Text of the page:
CHICAGO — Chicago Police Supt. Eddie Johnson on Thursday said police treated the Jussie Smollett case just like any other.
But for many Chicagoans, especially those who live in neighborhoods rattled by gun violence, the superintendent’s words ring hollow.
“Why so many resources for this case?” the Rev. Ira Acree asked Thursday. “No one was put in harm’s way. No one was shot. No one was killed.”
It took 23 days for Chicago police to fully investigate the Jussie Smollett case. The actor has been charged with disorderly conduct for filing a false report after he claimed two men attacked him downtown on Jan. 29 while shouting racist and homophobic slurs.
Prosecutors now allege Smollett staged the attack. Police said the actor was unhappy with his salary and wanted to promote his career.
Families who have waited decades for closure said they want to know why Chicago police worked so quickly on this case while others remain unsolved.
“You shouldn’t have to be wealthy or famous or popular to get the attention of the Chicago Police Department’s detective unit,” Acree said.
The West Side pastor said he still doesn’t know what happened to his cousin, Yasmin Acree, who disappeared in 2008. She was initially considered a missing person, but evidence later suggested she might have been kidnapped.
Now, 11 years later, there still aren’t answers.
The Rev. Acree recalled another case. A 15-year-old boy, Demetrius Griffin, was burned to death and stuffed in a trash can in 2016. Police still haven’t determined who killed him.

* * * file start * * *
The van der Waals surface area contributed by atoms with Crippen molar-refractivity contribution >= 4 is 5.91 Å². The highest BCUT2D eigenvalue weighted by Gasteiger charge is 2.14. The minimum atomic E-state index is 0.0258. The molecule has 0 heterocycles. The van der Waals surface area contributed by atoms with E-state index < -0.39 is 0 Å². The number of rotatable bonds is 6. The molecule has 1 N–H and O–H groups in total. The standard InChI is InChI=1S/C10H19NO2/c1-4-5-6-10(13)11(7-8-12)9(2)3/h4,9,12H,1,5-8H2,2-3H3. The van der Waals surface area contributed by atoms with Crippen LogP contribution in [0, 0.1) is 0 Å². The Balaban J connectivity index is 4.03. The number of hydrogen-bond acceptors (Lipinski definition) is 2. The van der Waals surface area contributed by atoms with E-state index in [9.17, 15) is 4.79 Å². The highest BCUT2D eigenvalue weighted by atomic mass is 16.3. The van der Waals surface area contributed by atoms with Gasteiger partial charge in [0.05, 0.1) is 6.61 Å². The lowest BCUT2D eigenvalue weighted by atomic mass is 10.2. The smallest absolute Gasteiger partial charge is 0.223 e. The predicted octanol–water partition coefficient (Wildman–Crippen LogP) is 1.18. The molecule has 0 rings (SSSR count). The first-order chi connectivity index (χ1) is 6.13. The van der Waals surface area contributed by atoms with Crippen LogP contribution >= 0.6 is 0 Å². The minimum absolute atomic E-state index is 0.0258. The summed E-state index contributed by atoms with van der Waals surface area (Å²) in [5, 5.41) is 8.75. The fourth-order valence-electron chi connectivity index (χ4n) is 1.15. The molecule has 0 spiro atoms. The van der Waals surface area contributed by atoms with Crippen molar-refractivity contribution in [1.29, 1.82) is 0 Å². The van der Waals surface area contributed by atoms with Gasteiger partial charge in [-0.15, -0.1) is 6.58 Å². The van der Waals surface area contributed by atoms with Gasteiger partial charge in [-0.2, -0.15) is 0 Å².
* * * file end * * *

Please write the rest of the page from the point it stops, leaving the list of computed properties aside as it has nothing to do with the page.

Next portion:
Police on Thursday said the Smollett investigation did not drain resources.
“We didn’t pull resources from any shootings or homicide investigations,” Johnson said.
According to the superintendent, detectives work in teams. Because Smollett’s case was initially classified as a hate crime, it was investigated like one.
“We just don’t have any room for hatred in this city,” Johnson said, “and for somebody to use [that] for personal gain is shameful.”
Johnson didn’t say how many detectives worked on the case. But the Rev. Michael Pfleger in a Facebook post said he heard it was more than 20.
“Yet, on the South and West Sides,” he wrote, “we have HUNDREDS of Unsolved cases of Children Shot and Killed, and parents can't even get a call back from a Detective......Somebody needs to explain WHY??????”
The clearance rate for Chicago homicides sat around 17 percent last year. The rate drops to 7 percent for non-fatal shootings.